Archive | August, 2012

Our Favourite Photos

9 Aug

“Some things are just universally funny…”

Children in Crisis is nearly 20 years old and we have spent almost all of our life being completely snap-happy. Naturally, through time we have come to know these photos quite well, so we thought we would share with you a few of our favourites…

Koy, CEO:

I have always loved this one from a Community Based Education Centre in Kabul. The boy at the front refused to be distracted by ‘distinguished visitors’ and other teachers piling into his schoolroom – one (me) wielding a camera inches from his face –  he just wanted to get on with the task in his school book. I admired his determination and the quality of his concentration.


Dedicated school boy, Kabul, Afghanistan, 2011

Georgina, Fundraising Assistant:

I don’t know if I need to explain why this is my favourite photo, everyone who sees it smiles like I did when I first saw it. Past the initial brilliance of the protagonist’s face, there is such a feeling of strength and togetherness about the image which I love, as all the women gather in front of the school Children in Crisis built with our partner Eben-Ezer Ministries in Bijojo village.


Bijojo Village, Democratic Republic of Congo, 2011

James, Project Funding Manager :

The village of Bibokoboko in DRC has very few men, they were rounded up and executed during the worst of the conflict.  Many of the village’s women, like Nyamatunga, now face the seemingly impossible task of raising their children (Nyamatunga has 6) while trying to scrape a living.  As if this isn’t enough this community has built its own road and own school, which we will now help them complete.  Nyamatunga’s strength and resolve is unquestionable, and reflected in this photo.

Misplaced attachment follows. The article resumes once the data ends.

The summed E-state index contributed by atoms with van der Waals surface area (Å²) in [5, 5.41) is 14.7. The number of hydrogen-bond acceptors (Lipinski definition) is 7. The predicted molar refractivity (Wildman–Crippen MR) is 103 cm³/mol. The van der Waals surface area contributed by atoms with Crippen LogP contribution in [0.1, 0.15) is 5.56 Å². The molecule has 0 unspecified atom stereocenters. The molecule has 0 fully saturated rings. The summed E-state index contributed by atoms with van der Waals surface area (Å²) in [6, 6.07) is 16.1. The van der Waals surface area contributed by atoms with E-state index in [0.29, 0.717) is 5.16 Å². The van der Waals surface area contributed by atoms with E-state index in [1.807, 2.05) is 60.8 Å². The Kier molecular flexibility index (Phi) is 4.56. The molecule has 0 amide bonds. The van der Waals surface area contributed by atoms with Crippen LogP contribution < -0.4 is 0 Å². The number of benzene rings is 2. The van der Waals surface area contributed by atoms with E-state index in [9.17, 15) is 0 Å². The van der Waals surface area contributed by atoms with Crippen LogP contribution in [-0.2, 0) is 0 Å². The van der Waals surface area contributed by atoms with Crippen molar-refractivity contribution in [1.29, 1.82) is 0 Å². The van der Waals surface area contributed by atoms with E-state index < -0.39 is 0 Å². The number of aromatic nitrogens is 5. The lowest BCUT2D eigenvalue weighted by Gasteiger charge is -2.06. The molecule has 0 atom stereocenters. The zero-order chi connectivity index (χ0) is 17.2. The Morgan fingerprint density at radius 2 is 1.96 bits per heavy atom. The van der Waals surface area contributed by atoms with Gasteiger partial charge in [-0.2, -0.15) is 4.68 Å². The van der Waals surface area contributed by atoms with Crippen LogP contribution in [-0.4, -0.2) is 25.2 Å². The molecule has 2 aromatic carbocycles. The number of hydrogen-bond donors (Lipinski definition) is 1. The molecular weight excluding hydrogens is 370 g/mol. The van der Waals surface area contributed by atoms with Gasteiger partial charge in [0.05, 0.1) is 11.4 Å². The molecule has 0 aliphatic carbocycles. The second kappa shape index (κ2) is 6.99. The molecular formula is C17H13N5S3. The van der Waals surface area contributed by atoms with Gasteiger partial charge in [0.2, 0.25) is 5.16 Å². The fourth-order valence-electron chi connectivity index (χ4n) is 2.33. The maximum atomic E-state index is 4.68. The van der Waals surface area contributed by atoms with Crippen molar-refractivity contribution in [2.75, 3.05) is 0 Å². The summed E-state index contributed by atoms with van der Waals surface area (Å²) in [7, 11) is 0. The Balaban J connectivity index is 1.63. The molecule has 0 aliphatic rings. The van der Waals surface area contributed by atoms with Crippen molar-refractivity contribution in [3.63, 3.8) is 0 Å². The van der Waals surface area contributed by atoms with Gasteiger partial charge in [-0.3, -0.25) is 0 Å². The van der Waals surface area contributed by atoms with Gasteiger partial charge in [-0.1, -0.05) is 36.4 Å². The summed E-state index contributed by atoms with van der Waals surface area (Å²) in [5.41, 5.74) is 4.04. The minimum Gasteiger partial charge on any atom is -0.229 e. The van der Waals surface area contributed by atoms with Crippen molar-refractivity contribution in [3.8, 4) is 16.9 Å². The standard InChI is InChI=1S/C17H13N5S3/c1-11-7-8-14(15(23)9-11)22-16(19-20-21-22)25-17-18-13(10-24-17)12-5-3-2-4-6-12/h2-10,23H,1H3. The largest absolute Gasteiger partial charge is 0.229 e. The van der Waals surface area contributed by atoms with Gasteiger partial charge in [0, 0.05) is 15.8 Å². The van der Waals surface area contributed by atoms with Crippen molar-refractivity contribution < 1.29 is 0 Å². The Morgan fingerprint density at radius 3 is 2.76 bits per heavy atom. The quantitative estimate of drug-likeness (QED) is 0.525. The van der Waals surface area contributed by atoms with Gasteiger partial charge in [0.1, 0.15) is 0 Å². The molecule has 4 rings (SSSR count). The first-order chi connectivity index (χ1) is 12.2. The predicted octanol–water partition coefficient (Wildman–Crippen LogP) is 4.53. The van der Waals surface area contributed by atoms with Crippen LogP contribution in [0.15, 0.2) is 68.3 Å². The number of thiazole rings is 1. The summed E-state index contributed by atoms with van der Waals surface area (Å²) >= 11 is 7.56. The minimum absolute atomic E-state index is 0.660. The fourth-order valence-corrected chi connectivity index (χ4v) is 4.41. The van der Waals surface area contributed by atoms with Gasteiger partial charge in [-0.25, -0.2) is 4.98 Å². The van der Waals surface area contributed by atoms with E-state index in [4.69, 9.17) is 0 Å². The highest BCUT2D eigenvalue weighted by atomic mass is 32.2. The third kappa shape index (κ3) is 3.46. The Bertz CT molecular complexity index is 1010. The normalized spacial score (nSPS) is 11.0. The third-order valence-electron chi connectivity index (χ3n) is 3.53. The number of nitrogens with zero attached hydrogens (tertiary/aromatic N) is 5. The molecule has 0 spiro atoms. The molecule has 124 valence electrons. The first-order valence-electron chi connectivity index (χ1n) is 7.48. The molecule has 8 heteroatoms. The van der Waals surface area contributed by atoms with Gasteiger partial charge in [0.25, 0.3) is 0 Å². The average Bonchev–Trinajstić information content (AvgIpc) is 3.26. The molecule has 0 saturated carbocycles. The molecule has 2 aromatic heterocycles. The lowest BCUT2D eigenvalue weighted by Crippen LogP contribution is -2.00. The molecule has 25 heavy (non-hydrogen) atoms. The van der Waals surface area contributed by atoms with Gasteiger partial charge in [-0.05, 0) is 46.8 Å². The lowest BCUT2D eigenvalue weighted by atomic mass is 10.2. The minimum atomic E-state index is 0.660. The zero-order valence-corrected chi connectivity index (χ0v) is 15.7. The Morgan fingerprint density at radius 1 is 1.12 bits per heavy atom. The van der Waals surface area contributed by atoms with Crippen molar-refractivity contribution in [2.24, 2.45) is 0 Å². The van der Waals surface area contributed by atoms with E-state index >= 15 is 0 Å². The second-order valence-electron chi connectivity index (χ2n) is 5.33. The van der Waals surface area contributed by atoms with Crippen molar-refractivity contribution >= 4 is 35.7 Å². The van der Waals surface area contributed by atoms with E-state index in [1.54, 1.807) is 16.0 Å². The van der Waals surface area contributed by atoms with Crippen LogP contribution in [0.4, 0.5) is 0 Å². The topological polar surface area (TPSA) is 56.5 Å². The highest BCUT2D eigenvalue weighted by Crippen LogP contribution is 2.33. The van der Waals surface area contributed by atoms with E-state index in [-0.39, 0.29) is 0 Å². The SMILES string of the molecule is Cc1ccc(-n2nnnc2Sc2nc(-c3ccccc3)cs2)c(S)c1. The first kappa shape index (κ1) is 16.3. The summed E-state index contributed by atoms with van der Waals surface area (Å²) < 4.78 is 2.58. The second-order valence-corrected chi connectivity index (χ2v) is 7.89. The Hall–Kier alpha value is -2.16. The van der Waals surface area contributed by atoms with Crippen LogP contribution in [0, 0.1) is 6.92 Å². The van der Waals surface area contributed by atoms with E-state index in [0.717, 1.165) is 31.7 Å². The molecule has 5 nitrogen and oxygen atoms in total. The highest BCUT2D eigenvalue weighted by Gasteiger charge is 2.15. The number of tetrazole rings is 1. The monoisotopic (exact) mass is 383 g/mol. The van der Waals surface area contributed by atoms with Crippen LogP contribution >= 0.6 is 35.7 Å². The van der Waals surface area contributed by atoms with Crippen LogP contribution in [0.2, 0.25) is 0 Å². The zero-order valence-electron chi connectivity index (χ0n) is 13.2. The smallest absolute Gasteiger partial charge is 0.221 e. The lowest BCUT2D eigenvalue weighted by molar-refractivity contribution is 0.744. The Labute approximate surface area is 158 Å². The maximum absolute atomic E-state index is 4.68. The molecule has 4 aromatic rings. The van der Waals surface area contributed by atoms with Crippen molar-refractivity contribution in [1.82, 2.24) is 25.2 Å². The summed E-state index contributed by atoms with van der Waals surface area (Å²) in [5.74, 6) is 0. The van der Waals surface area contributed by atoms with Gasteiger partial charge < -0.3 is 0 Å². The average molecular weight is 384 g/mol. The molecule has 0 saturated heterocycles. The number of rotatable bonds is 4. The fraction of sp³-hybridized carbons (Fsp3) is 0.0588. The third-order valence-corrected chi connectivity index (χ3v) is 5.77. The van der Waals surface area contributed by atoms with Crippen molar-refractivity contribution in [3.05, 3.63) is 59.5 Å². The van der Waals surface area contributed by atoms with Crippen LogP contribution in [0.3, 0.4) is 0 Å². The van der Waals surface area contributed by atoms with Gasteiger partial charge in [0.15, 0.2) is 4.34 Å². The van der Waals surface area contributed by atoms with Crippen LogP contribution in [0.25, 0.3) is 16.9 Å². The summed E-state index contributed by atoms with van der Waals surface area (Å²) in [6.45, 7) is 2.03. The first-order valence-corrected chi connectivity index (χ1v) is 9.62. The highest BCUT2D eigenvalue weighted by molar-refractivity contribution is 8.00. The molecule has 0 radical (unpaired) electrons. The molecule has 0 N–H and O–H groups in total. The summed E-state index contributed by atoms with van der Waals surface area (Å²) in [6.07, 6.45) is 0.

Bibokoboko, DRC, 2011

Bethan, Programme Manager for Afghanistan:

On first glance I like it because it’s so colourful and you don’t often see photos so full of colour coming from our Afghanistan work, particularly featuring girls. Then because of what it represents, this was back in 2005, Children in Crisis were working on a teacher training project which covered the whole of Afghanistan. Only four years after the fall of the Taliban and these girls were going to school for the first time thanks to our project.


School girls, Afghanistan, 2005

Katharine, Events and Community Manager:

This photo was taken on our CEO, Koy Thomson’s recent trip to Sierra Leone to visit our new project. I loved it as soon as I saw it because it so demonstrates the different generations that are helped by our work. And I love the cheeky little boy in the corner!


Maseba Village, Kambia, Sierra Leone 2012

Tom, Project Funding Officer:

Although this may not be the best photo we have, it is one of my favourites as it shows the difficult, and beautiful, environments we work in. It shows Kakuba School which, as you can see, is the school that climbed a mountain.